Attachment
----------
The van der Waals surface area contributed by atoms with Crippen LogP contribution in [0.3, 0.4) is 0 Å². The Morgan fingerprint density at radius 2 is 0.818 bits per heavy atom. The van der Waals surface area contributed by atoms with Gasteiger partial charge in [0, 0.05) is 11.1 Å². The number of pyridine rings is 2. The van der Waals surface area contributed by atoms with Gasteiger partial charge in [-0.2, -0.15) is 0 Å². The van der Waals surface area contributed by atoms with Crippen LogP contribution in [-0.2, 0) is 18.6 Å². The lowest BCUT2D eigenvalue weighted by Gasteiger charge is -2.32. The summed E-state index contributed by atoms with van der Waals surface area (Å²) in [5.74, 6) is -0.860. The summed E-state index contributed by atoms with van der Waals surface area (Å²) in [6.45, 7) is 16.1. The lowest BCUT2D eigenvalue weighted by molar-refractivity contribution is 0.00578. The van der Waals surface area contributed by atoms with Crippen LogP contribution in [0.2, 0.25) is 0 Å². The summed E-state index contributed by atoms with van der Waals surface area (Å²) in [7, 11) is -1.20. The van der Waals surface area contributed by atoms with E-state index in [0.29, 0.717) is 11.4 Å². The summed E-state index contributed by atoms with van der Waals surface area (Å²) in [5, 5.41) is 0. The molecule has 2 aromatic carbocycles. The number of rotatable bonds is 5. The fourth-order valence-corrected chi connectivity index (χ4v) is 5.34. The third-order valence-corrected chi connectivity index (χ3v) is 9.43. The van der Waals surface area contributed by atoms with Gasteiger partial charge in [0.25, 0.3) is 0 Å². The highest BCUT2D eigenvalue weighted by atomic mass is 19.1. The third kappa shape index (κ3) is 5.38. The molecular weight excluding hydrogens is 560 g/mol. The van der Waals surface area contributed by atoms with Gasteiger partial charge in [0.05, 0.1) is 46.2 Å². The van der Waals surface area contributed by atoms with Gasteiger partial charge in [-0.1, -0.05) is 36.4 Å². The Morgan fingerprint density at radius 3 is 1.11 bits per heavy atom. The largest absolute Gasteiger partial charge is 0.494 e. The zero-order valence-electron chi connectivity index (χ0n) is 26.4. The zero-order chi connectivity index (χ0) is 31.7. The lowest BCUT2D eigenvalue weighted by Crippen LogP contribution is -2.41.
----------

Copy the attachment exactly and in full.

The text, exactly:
The van der Waals surface area contributed by atoms with Crippen LogP contribution in [0.3, 0.4) is 0 Å². The Morgan fingerprint density at radius 2 is 0.818 bits per heavy atom. The van der Waals surface area contributed by atoms with Gasteiger partial charge in [0, 0.05) is 11.1 Å². The number of pyridine rings is 2. The van der Waals surface area contributed by atoms with Gasteiger partial charge in [-0.2, -0.15) is 0 Å². The van der Waals surface area contributed by atoms with Crippen LogP contribution in [-0.2, 0) is 18.6 Å². The lowest BCUT2D eigenvalue weighted by Gasteiger charge is -2.32. The summed E-state index contributed by atoms with van der Waals surface area (Å²) in [5.74, 6) is -0.860. The summed E-state index contributed by atoms with van der Waals surface area (Å²) in [6.45, 7) is 16.1. The lowest BCUT2D eigenvalue weighted by molar-refractivity contribution is 0.00578. The van der Waals surface area contributed by atoms with Crippen LogP contribution in [0.2, 0.25) is 0 Å². The summed E-state index contributed by atoms with van der Waals surface area (Å²) in [7, 11) is -1.20. The van der Waals surface area contributed by atoms with E-state index in [0.29, 0.717) is 11.4 Å². The summed E-state index contributed by atoms with van der Waals surface area (Å²) in [5, 5.41) is 0. The molecule has 2 aromatic carbocycles. The number of rotatable bonds is 5. The fourth-order valence-corrected chi connectivity index (χ4v) is 5.34. The third-order valence-corrected chi connectivity index (χ3v) is 9.43. The van der Waals surface area contributed by atoms with Gasteiger partial charge in [0.25, 0.3) is 0 Å². The highest BCUT2D eigenvalue weighted by atomic mass is 19.1. The third kappa shape index (κ3) is 5.38. The molecular weight excluding hydrogens is 560 g/mol. The van der Waals surface area contributed by atoms with Gasteiger partial charge in [0.05, 0.1) is 46.2 Å². The van der Waals surface area contributed by atoms with Gasteiger partial charge in [-0.1, -0.05) is 36.4 Å². The Morgan fingerprint density at radius 3 is 1.11 bits per heavy atom. The largest absolute Gasteiger partial charge is 0.494 e. The zero-order valence-electron chi connectivity index (χ0n) is 26.4. The zero-order chi connectivity index (χ0) is 31.7. The lowest BCUT2D eigenvalue weighted by Crippen LogP contribution is -2.41.